The house at at 175 Elm Street in New Haven, around 1935-1942. Image courtesy of the Connecticut State Library, WPA Architectural Survey Collection.
The building in 2018:
This house was built sometime between 1762 and 1776, was one of the many upscale homes that were built along Elm Street on the north side of the New Haven Green. It was originally owned by Nicholas Callahan, a loyalist who used the house as a meeting place for like-minded individuals during the American Revolution. Known as the Tory Tavern, it was eventually confiscated by the town in 1781, near the end of the Revolution.
In the years that followed, the house was owned by the Mix family, and then by physicians Dr. Nathan B. Ives and Dr. William H. Carmalt. Then, in 1911, it was sold to the Elihu, one of the many secret societies at Yale. Founded in 1903 and named after the school’s namesake, Elihu Yale, the society was significantly newer than some of the more established ones, such as the Skull and Bones. However, theacquisition of this house gave the Elihu a meeting hall that was substantially older than those of the other societies, and it is nearly as old as the oldest surviving building on the Yale campus.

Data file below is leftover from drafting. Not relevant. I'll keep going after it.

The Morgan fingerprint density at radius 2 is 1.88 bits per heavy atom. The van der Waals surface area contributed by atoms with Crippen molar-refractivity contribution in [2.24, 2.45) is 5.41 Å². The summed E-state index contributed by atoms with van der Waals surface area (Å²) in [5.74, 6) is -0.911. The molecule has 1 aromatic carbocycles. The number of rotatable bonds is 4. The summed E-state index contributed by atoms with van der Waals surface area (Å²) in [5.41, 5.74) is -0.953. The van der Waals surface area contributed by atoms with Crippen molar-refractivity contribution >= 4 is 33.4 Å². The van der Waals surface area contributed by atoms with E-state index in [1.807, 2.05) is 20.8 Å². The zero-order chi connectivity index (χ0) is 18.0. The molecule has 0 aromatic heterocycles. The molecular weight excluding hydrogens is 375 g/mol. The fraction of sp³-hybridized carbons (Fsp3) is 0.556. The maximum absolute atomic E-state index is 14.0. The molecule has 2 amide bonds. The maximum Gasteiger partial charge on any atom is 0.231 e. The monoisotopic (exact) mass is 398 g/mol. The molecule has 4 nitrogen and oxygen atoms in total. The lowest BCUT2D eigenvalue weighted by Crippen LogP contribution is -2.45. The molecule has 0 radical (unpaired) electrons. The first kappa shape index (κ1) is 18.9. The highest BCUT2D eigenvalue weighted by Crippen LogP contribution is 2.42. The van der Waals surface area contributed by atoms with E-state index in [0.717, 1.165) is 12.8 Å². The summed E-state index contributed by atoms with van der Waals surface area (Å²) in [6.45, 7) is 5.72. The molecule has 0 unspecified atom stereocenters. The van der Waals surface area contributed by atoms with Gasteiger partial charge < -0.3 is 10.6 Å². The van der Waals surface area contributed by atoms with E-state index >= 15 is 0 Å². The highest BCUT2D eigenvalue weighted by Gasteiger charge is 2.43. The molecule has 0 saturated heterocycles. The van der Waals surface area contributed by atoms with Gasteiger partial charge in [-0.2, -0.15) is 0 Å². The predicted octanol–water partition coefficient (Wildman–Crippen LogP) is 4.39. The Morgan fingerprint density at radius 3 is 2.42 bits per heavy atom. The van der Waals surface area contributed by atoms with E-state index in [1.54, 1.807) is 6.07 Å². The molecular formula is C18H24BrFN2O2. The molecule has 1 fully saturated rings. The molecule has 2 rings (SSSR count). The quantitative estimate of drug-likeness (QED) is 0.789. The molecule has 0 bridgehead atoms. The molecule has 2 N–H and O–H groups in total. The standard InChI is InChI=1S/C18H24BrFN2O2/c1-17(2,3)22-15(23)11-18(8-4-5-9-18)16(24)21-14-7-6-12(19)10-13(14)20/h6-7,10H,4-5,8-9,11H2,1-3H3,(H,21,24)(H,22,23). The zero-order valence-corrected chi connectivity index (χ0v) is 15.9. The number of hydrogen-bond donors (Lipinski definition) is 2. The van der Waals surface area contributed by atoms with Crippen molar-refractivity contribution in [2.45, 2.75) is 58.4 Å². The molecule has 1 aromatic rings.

By the time the first photo was taken, the old house had been expanded far beyond its original size, and had several major additions to the rear. It was also flanked by newer, larger buildings, with the First Methodist Church on the left and Hendrie Hall on the right. Today, though, remarkably little has changed in this scene, about 80 years after the first photo was taken. All three of these buildings are still standing, and the house continues to be used by the Elihu.